Mr. Gruber, I believe that the MSF is no longer accepting financial contributions from the EU in protest against it policy on migration – is that correct?
“That is correct. For a long time MSF was mainly dependant on private donors, for years 90 percent of our financing came from private donors. I believe we have more than 5.7 million donors globally. However for certain projects where there is no political burden –like HIV epidemics -we had been accepting donations from the EU and EU countries, mainly from Scandinavia. We decided to stop this in reaction to the EU-Turkey deal for several reasons –we believe the deal is deeply anti-humanitarian and there were technical aspects, because some of the EU humanitarian finding was supposed to push people back and, on a personal level, I find the deal very frustrating because we are telling the country which is currently hosting the highest number of refugees in the world to close its borders towards Europe and keep them open towards Syria and Iraq – that simply doesn’t make sense.”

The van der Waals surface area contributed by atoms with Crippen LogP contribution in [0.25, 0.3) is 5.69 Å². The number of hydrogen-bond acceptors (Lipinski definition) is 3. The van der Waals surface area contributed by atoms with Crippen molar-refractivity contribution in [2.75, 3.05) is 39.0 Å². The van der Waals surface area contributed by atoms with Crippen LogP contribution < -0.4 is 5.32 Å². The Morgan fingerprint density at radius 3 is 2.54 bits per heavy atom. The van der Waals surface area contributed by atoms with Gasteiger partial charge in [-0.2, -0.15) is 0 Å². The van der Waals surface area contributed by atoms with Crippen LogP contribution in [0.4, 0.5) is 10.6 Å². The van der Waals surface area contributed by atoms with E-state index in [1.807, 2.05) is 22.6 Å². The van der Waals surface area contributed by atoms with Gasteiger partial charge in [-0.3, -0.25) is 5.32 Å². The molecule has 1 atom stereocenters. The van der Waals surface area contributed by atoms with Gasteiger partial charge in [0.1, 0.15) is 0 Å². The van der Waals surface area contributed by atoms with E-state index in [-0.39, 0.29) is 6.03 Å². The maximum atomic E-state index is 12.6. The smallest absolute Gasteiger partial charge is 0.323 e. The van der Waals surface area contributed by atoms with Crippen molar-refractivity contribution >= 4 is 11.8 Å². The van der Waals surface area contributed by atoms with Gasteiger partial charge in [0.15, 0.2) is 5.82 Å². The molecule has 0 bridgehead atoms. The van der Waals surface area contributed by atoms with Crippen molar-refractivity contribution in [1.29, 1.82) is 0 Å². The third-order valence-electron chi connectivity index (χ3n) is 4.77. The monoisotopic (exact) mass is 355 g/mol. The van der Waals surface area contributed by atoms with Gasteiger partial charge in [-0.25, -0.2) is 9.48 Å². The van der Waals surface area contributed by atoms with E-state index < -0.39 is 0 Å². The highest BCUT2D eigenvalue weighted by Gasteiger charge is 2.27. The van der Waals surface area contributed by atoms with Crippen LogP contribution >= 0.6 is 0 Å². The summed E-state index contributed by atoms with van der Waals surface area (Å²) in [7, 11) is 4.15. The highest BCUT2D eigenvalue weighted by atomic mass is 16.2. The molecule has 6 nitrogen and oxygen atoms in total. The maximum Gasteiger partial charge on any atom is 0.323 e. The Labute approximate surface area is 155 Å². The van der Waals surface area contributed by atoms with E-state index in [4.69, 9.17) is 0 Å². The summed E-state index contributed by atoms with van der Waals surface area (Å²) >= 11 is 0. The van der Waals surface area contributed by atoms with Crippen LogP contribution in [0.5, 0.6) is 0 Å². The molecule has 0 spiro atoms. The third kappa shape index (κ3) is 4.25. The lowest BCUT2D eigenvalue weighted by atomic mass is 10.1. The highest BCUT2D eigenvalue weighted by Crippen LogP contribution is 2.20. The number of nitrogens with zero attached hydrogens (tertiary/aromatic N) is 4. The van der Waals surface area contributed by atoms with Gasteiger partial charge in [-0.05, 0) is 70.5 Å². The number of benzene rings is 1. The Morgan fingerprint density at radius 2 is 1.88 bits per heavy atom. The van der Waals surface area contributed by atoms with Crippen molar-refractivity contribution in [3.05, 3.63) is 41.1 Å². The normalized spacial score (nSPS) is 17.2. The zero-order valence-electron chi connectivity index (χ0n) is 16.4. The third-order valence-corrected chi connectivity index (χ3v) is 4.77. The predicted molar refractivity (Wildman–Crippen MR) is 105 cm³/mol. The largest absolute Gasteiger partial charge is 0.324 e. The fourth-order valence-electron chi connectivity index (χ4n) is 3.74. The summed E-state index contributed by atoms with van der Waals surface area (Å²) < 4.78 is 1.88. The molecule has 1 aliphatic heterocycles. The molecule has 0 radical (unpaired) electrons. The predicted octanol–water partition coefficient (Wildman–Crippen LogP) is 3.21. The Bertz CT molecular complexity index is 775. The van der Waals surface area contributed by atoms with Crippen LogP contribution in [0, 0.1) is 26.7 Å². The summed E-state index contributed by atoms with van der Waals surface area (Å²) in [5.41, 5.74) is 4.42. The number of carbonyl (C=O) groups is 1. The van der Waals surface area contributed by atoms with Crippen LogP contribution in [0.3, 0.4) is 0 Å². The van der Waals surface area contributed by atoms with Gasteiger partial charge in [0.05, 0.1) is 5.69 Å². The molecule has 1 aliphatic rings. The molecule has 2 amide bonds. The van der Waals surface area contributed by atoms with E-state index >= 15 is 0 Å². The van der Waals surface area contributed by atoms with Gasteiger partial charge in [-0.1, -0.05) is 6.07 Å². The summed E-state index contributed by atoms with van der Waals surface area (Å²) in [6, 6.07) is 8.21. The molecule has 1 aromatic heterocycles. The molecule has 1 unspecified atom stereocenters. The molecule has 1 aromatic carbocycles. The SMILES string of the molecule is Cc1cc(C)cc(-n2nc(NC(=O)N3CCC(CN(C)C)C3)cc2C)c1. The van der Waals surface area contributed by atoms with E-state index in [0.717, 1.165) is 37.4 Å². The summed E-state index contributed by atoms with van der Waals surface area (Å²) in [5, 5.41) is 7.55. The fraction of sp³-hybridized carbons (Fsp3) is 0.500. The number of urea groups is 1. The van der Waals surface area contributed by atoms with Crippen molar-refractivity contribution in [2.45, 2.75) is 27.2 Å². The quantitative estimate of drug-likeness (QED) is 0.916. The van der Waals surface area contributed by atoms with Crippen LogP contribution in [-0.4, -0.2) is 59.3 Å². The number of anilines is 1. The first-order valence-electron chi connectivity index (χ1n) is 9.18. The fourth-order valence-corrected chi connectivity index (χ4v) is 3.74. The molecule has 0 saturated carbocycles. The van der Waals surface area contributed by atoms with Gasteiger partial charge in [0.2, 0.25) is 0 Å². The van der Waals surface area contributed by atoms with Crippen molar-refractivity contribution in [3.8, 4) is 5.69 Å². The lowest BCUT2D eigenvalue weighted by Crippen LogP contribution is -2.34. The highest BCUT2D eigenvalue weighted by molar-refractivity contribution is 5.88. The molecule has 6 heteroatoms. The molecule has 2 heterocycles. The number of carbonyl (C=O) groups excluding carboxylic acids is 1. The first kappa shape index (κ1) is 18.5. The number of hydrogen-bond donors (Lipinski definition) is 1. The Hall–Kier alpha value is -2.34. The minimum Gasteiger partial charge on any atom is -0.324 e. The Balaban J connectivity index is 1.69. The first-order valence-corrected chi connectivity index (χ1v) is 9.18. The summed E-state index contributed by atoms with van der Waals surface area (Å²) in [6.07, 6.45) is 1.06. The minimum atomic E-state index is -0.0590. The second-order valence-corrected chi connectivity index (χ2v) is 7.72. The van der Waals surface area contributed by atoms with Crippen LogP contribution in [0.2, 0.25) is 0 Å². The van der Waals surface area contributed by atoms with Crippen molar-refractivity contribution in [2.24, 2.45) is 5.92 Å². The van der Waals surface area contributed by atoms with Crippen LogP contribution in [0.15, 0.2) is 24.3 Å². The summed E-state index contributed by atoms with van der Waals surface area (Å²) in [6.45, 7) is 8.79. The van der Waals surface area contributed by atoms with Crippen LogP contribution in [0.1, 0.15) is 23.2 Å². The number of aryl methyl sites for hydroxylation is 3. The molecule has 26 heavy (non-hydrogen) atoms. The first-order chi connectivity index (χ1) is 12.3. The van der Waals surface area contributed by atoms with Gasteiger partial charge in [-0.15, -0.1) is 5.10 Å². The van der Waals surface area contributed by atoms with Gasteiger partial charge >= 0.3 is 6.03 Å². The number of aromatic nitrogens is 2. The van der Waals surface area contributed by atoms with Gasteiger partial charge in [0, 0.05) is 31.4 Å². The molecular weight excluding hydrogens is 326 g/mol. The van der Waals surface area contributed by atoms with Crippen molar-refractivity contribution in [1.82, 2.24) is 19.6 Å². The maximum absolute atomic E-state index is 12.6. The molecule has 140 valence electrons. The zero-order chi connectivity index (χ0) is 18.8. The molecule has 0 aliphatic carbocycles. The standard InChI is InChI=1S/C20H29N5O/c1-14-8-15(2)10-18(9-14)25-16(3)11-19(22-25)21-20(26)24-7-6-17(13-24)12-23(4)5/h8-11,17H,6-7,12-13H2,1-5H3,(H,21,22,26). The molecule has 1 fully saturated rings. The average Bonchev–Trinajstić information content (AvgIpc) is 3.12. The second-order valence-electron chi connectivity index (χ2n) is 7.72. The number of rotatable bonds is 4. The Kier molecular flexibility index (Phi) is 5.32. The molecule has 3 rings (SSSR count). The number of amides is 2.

Are you able to cover the fall-out from private sponsors?
“We hope so. Our organization has a certain amount of reserves and we can cover the gap in 2016 with these reserves, because when we were considering the decision it was crucial for us that it would not lead to a reduction of projects or people we support, so in 2016 we have reserves to close the gap and in 2017 we will intensify our efforts in fundraising and getting private donors.”
You use volunteers, both out in the field and here in the Czech Republic if they do not feel up to the challenges of a mission. You have a project called Missing Maps –can you explain what that is?
And is there interest in this?
“Oh, yes, the interest is big. Every month when we open a Map-a-thon because of the limited number of places it is quickly filled. But once you go through this and you have the software which is for free you can do the mapping at home. So you do not need to join the Map-a-thon. People can do it in their free time –map a small part of South Sudan or Bangladesh or some other country.”